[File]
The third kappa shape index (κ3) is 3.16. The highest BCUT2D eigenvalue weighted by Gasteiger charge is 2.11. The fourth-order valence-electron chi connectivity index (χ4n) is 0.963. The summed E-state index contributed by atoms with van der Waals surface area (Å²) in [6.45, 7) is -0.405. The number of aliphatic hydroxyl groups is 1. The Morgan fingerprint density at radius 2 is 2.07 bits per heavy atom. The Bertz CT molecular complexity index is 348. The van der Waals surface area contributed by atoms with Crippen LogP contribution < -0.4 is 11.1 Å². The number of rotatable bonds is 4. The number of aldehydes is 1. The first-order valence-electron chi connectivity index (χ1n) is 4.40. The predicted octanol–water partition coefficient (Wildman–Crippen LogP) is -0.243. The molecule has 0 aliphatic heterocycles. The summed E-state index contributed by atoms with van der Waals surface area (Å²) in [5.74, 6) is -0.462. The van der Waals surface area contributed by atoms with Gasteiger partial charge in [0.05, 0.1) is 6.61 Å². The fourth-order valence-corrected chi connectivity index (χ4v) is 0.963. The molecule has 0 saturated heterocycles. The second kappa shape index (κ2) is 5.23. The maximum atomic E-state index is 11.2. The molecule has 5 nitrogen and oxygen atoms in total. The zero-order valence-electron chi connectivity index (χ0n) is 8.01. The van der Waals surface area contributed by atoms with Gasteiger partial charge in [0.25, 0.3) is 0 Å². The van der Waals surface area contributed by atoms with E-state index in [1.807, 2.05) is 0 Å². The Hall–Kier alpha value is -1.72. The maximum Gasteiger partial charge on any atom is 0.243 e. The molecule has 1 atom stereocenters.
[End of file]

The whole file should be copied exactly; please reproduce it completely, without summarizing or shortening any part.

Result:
The third kappa shape index (κ3) is 3.16. The highest BCUT2D eigenvalue weighted by Gasteiger charge is 2.11. The fourth-order valence-electron chi connectivity index (χ4n) is 0.963. The summed E-state index contributed by atoms with van der Waals surface area (Å²) in [6.45, 7) is -0.405. The number of aliphatic hydroxyl groups is 1. The Morgan fingerprint density at radius 2 is 2.07 bits per heavy atom. The Bertz CT molecular complexity index is 348. The van der Waals surface area contributed by atoms with Crippen LogP contribution < -0.4 is 11.1 Å². The number of rotatable bonds is 4. The number of aldehydes is 1. The first-order valence-electron chi connectivity index (χ1n) is 4.40. The predicted octanol–water partition coefficient (Wildman–Crippen LogP) is -0.243. The molecule has 0 aliphatic heterocycles. The summed E-state index contributed by atoms with van der Waals surface area (Å²) in [5.74, 6) is -0.462. The van der Waals surface area contributed by atoms with Gasteiger partial charge in [0.05, 0.1) is 6.61 Å². The fourth-order valence-corrected chi connectivity index (χ4v) is 0.963. The molecule has 0 saturated heterocycles. The second kappa shape index (κ2) is 5.23. The maximum atomic E-state index is 11.2. The molecule has 5 nitrogen and oxygen atoms in total. The zero-order valence-electron chi connectivity index (χ0n) is 8.01. The van der Waals surface area contributed by atoms with Gasteiger partial charge in [0.25, 0.3) is 0 Å². The van der Waals surface area contributed by atoms with E-state index in [1.807, 2.05) is 0 Å². The Hall–Kier alpha value is -1.72. The maximum Gasteiger partial charge on any atom is 0.243 e. The molecule has 1 atom stereocenters.